Research in ActionScience and Technology Information and Communication
PerspectivesSocial Policy Evaluation Information and Communication
IDRC awardeesNo relevant topics
ICT innovation needs solid relationshipsVictor OtekuResearch Awards2017
“It looks obvious,” says 2017 IDRC Research Award Recipient Victor Oteku, “but the importance of personal connections is very strong in establishing partnerships for technological innovation in Kenya.” Working in IDRC’s Regional Office for Sub-Saharan Africa, Oteku’s research sought to uncover socio-political and economic factors that shape partnerships for technological innovation in Kenya.
Oteku chose the information and communication technology sector for his study because of its high value to innovation and its contributions to growth in other sectors. The Kenyan government is also focusing on scientific and technological innovation in its long-term development plan, he says.
“Partnerships are mutual and synergetic collaborations geared toward a common goal,” says Oteku. The online survey he conducted showed that economic factors had the biggest influence on partnerships. Interviews and focus group discussions, however, “suggested that socio-cultural factors had a stronger influence.” Personal relationships, in particular, can determine success or failure. He concluded that all those involved need to work toward formal but open and flexible partnerships.
While a research awardee, Oteku also helped develop a proposal in support of the multi-funder Science Granting Councils Initiative in Sub-Saharan Africa. These councils are central to funding and catalyzing research and innovation.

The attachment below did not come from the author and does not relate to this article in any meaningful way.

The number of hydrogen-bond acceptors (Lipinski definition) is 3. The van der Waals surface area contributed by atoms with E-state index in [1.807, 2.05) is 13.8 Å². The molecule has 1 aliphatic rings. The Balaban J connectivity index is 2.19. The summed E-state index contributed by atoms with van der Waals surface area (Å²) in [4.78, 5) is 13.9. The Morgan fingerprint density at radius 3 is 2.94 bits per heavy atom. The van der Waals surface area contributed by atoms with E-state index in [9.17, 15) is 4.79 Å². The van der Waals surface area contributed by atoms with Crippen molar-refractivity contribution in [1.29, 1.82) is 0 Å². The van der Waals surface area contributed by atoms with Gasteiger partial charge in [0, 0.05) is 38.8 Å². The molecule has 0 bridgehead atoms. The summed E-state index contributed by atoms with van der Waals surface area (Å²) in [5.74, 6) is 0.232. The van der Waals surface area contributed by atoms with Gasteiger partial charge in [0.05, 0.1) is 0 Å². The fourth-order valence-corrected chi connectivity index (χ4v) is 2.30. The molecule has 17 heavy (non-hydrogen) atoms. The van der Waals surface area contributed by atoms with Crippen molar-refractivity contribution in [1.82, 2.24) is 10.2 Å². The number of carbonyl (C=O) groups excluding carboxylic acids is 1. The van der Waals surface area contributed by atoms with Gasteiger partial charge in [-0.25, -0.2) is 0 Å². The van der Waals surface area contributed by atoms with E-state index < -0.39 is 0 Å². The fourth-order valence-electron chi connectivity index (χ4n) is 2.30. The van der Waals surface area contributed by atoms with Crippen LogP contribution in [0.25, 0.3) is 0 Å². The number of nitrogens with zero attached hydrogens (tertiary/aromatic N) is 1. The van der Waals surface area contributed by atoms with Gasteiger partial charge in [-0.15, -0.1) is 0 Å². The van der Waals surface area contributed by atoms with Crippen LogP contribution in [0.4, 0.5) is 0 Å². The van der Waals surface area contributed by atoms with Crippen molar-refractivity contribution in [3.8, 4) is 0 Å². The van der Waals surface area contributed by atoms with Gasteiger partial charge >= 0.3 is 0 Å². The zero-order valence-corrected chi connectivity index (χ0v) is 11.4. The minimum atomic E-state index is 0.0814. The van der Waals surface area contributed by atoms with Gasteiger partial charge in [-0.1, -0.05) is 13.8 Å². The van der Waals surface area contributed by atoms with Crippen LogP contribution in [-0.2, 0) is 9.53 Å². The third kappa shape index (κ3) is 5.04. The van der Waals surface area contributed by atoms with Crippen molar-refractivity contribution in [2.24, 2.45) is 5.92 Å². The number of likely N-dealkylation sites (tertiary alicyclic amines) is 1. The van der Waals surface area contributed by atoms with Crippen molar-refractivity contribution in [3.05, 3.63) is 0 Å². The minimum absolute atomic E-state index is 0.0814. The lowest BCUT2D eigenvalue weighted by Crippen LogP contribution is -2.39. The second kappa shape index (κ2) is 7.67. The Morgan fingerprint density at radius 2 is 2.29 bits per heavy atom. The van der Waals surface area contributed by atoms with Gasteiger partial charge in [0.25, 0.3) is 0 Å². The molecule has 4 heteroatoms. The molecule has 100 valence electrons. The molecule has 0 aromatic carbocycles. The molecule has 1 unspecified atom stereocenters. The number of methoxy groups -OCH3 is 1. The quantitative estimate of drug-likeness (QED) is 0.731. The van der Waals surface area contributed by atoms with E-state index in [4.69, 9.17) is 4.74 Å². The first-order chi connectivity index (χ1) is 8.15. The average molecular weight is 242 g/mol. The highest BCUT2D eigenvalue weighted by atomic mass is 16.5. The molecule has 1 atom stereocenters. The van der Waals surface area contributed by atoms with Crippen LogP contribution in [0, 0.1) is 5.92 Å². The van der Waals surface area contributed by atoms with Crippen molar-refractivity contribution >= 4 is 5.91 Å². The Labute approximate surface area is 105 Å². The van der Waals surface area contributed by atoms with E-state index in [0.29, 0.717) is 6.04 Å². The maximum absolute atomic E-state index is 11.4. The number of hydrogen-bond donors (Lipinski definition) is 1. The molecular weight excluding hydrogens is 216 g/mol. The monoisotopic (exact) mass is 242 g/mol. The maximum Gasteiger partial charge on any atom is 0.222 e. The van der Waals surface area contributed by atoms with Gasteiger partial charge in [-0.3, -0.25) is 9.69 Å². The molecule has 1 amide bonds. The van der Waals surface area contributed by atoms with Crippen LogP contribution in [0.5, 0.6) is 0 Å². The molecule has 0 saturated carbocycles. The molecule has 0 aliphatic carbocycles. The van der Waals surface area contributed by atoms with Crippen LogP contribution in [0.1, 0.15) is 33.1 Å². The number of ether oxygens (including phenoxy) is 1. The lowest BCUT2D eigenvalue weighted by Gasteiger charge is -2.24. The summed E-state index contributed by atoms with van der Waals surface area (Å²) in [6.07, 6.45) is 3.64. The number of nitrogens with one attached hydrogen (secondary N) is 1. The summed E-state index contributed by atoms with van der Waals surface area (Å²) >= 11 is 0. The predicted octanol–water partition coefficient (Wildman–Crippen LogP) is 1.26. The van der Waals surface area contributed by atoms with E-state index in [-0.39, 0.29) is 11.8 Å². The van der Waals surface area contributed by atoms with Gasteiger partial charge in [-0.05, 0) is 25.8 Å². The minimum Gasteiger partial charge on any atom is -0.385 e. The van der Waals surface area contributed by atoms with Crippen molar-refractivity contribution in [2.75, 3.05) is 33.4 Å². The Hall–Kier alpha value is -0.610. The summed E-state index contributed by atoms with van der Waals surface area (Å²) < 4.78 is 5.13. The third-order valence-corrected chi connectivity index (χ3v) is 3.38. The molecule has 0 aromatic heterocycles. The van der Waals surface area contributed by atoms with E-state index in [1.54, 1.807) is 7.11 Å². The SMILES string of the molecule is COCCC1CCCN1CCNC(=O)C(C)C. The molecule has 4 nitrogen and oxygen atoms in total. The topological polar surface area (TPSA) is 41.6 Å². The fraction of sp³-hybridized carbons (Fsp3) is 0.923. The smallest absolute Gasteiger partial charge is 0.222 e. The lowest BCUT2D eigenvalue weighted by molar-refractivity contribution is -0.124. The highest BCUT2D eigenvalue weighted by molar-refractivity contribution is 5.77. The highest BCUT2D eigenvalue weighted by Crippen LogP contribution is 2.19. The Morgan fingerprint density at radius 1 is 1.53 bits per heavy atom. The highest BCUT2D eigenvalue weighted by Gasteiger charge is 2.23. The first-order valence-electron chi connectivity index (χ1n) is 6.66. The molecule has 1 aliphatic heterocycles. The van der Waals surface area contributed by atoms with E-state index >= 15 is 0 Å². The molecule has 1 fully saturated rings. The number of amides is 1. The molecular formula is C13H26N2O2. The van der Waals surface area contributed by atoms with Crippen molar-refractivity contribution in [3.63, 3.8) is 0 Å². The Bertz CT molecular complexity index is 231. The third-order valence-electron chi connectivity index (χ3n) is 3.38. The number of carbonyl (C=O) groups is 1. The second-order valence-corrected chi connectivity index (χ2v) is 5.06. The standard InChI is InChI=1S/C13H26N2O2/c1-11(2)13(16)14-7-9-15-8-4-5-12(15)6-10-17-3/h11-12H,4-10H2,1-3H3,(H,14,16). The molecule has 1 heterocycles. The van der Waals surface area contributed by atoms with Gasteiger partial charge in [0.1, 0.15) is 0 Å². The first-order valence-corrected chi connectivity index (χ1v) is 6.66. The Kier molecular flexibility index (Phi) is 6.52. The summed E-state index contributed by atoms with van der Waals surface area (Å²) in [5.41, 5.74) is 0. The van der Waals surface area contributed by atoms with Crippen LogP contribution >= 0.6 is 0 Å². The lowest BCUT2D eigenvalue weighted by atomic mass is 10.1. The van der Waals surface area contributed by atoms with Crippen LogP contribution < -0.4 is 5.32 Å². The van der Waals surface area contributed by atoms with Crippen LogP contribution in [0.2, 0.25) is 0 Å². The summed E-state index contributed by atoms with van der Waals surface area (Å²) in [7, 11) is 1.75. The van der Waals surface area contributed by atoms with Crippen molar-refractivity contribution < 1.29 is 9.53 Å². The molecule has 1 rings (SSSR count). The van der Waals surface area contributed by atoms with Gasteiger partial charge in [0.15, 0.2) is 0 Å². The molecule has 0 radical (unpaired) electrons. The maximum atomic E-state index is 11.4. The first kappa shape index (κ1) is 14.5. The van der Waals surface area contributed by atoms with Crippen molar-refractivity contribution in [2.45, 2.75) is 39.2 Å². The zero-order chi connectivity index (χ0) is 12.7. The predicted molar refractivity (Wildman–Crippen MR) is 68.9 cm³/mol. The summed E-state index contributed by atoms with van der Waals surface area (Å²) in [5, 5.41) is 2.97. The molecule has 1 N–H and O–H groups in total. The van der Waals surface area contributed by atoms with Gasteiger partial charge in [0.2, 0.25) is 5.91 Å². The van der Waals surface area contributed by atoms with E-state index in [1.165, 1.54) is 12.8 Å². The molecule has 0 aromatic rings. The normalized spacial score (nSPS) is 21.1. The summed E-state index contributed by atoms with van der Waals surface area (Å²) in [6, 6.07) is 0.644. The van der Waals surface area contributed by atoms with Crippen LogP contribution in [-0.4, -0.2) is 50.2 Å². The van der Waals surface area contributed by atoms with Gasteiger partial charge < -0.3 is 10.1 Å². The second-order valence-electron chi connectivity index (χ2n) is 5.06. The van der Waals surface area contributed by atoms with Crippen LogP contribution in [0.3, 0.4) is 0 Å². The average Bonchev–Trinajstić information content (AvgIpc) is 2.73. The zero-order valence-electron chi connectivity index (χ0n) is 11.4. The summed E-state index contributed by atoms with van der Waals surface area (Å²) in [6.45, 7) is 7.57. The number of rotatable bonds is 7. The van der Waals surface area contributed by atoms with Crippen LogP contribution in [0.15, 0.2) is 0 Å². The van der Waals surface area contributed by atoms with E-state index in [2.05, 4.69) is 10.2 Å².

Personally, “I nurtured the values of tolerance, cooperation, and hard work just by observing my colleagues do their jobs,” says Oteku. “I’m grateful for the opportunity to have been here.”
IDRC awardeesNo relevant topics
Relationships drive collaboration in South AsiaNatalia YangResearch Awards2017
What motivates researchers and funders to collaborate with different partners? “Although collaborations in research have been around for a while, there’s still a lack of understanding about what drives researchers to collaborate,” says Natalia Yang, 2017 IDRC Research Award Recipient.
She set out to discover those motivations among think tanks in South Asia. This region “provides a unique context because most countries within the region share similar challenges,” she says.
Yang found that the drive to collaborate depended on the role partners played in the organization. For example, researchers focused on what they were able to offer and gain from the collaboration — enhanced skills and access to new knowledge, for example, and stronger networks.
Principal investigators, coordinators, and funders were more concerned with how the collaboration contributed to obtaining and sharing knowledge, such as building a regional or international dialogue. Funders also saw collaboration as a way to attract other funders to a cause they believed in.
Overall, she says, she learned that “behind any research there is a human element that needs to be recognized and supported. Understanding collaboration in research is also about revealing the relationships at work behind anything we do.”
Yang values the experience she gained in research, including learning that “it’s better not to overthink the steps I have to do as a researcher. Often, the best thing to do is to just act and have the flexibility to adjust and adapt to new circumstances and research issues that did not come to light before.”